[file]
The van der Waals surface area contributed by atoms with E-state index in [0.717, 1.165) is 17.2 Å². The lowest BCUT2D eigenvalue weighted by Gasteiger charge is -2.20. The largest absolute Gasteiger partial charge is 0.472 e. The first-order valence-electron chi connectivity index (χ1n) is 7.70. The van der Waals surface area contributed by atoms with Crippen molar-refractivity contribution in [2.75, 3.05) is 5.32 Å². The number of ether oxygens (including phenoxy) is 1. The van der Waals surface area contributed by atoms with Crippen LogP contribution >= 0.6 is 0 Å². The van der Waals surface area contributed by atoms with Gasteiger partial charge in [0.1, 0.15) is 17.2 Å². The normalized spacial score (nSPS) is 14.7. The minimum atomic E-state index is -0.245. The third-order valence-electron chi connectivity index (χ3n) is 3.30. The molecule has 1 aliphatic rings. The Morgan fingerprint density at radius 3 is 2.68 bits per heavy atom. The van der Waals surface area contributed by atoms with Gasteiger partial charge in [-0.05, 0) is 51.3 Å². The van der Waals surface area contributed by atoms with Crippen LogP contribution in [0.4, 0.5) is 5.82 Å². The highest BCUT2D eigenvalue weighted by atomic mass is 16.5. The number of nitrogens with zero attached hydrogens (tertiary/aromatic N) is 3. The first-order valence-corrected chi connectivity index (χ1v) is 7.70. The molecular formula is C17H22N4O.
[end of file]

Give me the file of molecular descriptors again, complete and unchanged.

The van der Waals surface area contributed by atoms with E-state index in [0.717, 1.165) is 17.2 Å². The lowest BCUT2D eigenvalue weighted by Gasteiger charge is -2.20. The largest absolute Gasteiger partial charge is 0.472 e. The first-order valence-electron chi connectivity index (χ1n) is 7.70. The van der Waals surface area contributed by atoms with Crippen molar-refractivity contribution in [2.75, 3.05) is 5.32 Å². The number of ether oxygens (including phenoxy) is 1. The van der Waals surface area contributed by atoms with Crippen LogP contribution >= 0.6 is 0 Å². The van der Waals surface area contributed by atoms with Gasteiger partial charge in [0.1, 0.15) is 17.2 Å². The normalized spacial score (nSPS) is 14.7. The minimum atomic E-state index is -0.245. The third-order valence-electron chi connectivity index (χ3n) is 3.30. The molecule has 1 aliphatic rings. The Morgan fingerprint density at radius 3 is 2.68 bits per heavy atom. The van der Waals surface area contributed by atoms with Gasteiger partial charge in [-0.05, 0) is 51.3 Å². The van der Waals surface area contributed by atoms with Crippen LogP contribution in [0.4, 0.5) is 5.82 Å². The highest BCUT2D eigenvalue weighted by atomic mass is 16.5. The number of nitrogens with zero attached hydrogens (tertiary/aromatic N) is 3. The first-order valence-corrected chi connectivity index (χ1v) is 7.70. The molecular formula is C17H22N4O.